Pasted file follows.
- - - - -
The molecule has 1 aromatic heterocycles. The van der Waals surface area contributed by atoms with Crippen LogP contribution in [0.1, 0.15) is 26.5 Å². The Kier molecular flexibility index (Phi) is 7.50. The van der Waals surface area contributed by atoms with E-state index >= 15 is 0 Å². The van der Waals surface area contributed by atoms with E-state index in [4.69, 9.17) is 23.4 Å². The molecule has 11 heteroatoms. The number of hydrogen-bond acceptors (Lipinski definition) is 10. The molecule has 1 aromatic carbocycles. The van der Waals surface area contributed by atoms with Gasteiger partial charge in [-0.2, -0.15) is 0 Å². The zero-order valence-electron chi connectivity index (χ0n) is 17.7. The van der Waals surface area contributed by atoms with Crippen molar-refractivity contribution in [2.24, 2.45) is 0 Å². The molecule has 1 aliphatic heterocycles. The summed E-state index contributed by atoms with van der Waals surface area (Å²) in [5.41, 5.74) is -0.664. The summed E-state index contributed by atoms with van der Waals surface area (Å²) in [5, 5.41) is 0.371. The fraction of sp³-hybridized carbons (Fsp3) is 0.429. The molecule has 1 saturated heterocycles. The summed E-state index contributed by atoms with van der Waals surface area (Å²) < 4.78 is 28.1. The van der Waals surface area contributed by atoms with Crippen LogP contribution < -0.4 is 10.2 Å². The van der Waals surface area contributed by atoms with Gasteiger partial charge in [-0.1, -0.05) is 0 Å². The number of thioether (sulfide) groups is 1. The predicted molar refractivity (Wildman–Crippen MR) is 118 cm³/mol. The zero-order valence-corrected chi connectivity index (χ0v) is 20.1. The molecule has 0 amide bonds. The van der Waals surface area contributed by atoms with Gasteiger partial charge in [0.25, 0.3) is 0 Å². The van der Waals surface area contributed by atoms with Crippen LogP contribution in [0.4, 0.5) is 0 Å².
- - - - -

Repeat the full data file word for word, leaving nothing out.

The molecule has 1 aromatic heterocycles. The van der Waals surface area contributed by atoms with Crippen LogP contribution in [0.1, 0.15) is 26.5 Å². The Kier molecular flexibility index (Phi) is 7.50. The van der Waals surface area contributed by atoms with E-state index >= 15 is 0 Å². The van der Waals surface area contributed by atoms with E-state index in [4.69, 9.17) is 23.4 Å². The molecule has 11 heteroatoms. The number of hydrogen-bond acceptors (Lipinski definition) is 10. The molecule has 1 aromatic carbocycles. The van der Waals surface area contributed by atoms with Gasteiger partial charge in [-0.2, -0.15) is 0 Å². The zero-order valence-electron chi connectivity index (χ0n) is 17.7. The van der Waals surface area contributed by atoms with Crippen molar-refractivity contribution in [2.24, 2.45) is 0 Å². The molecule has 1 aliphatic heterocycles. The summed E-state index contributed by atoms with van der Waals surface area (Å²) in [5.41, 5.74) is -0.664. The summed E-state index contributed by atoms with van der Waals surface area (Å²) in [5, 5.41) is 0.371. The fraction of sp³-hybridized carbons (Fsp3) is 0.429. The molecule has 1 saturated heterocycles. The summed E-state index contributed by atoms with van der Waals surface area (Å²) < 4.78 is 28.1. The van der Waals surface area contributed by atoms with Crippen LogP contribution < -0.4 is 10.2 Å². The van der Waals surface area contributed by atoms with Gasteiger partial charge in [-0.1, -0.05) is 0 Å². The number of thioether (sulfide) groups is 1. The predicted molar refractivity (Wildman–Crippen MR) is 118 cm³/mol. The zero-order valence-corrected chi connectivity index (χ0v) is 20.1. The molecule has 0 amide bonds. The van der Waals surface area contributed by atoms with Gasteiger partial charge in [0.25, 0.3) is 0 Å². The van der Waals surface area contributed by atoms with Crippen LogP contribution in [0.4, 0.5) is 0 Å².